Uses for women's wear would be lingerie, evening gowns, blouses etc., and men's wear would be pieces more like jackets and slacks, handkerchiefs, ties and boxer shorts. Charmeuse does not work well for tailored sewing as it does not hold its shape well, but it is great for flowing dresses. However, the wedding dress I recently made with this fabric worked well as an over-lay, which I then tailored.
This fabric is very challenging and is not recommended for beginners, because it is extremely slippery and tends to move around a lot through the presser foot of a sewing machine. At the seams, Charmeuse puckers and pulls but I found finer thread minimizes this. Some other challenges I went through while working with the sheer Charmeuse fabric were the pins would leave holes and marks where the fabric was pinned. Recently, I found out that a sizing product can be sprayed on before cutting and can be washed when the garment is complete. At the end of the day, my client was very pleased with the finished dress, and that makes all the little frustrations of working with this fabric worth it.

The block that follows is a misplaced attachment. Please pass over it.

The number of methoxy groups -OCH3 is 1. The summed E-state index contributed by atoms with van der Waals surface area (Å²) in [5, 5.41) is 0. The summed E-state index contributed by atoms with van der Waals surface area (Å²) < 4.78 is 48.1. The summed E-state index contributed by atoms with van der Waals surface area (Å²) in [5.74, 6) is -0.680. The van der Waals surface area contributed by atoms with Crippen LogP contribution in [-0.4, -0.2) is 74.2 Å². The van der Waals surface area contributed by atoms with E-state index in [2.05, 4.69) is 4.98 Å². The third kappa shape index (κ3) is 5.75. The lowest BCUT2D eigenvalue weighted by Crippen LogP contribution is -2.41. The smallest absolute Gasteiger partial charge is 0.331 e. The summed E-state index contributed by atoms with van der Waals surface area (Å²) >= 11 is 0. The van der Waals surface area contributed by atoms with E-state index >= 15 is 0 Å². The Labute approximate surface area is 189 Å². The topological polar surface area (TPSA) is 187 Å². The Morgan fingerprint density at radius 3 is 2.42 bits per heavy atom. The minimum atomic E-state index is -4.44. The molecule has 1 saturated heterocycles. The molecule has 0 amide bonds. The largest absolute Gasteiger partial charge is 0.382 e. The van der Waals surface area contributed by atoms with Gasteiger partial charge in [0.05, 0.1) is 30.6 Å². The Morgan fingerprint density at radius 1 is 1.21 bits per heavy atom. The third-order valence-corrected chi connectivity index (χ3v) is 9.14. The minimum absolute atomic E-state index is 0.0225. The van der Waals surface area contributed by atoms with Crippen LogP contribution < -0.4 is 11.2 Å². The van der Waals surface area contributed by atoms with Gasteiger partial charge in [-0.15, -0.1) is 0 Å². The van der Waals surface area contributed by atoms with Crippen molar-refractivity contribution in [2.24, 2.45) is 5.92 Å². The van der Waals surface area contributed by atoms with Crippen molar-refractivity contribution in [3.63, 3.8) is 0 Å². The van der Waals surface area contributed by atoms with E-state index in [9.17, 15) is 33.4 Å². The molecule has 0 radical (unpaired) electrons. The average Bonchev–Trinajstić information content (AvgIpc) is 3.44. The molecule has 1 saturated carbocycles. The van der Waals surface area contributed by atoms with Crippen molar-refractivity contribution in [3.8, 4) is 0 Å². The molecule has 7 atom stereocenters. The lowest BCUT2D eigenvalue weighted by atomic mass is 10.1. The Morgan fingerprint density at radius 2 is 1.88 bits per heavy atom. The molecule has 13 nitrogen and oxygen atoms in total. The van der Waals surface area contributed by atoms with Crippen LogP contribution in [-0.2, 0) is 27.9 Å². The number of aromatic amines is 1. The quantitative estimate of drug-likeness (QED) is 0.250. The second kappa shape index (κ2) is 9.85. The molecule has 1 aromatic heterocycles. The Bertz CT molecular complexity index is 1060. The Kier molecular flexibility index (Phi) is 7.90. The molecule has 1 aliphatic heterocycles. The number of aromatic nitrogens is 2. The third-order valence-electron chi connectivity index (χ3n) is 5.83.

A few years ago I made my sister's wedding dress with Charmeuse and it was very easy to work with, as it was much thicker then the sheer of its kind. I had no problems with it then, but it was also a completely different structure and draped very nicely, my sister was incredibly happy with the outcome and so was I. Overall I would say the look and feel of this fabric is amazing!
My Sisters A-Line, Empire Waist Wedding Gown
photograph taken by Lee Sperduti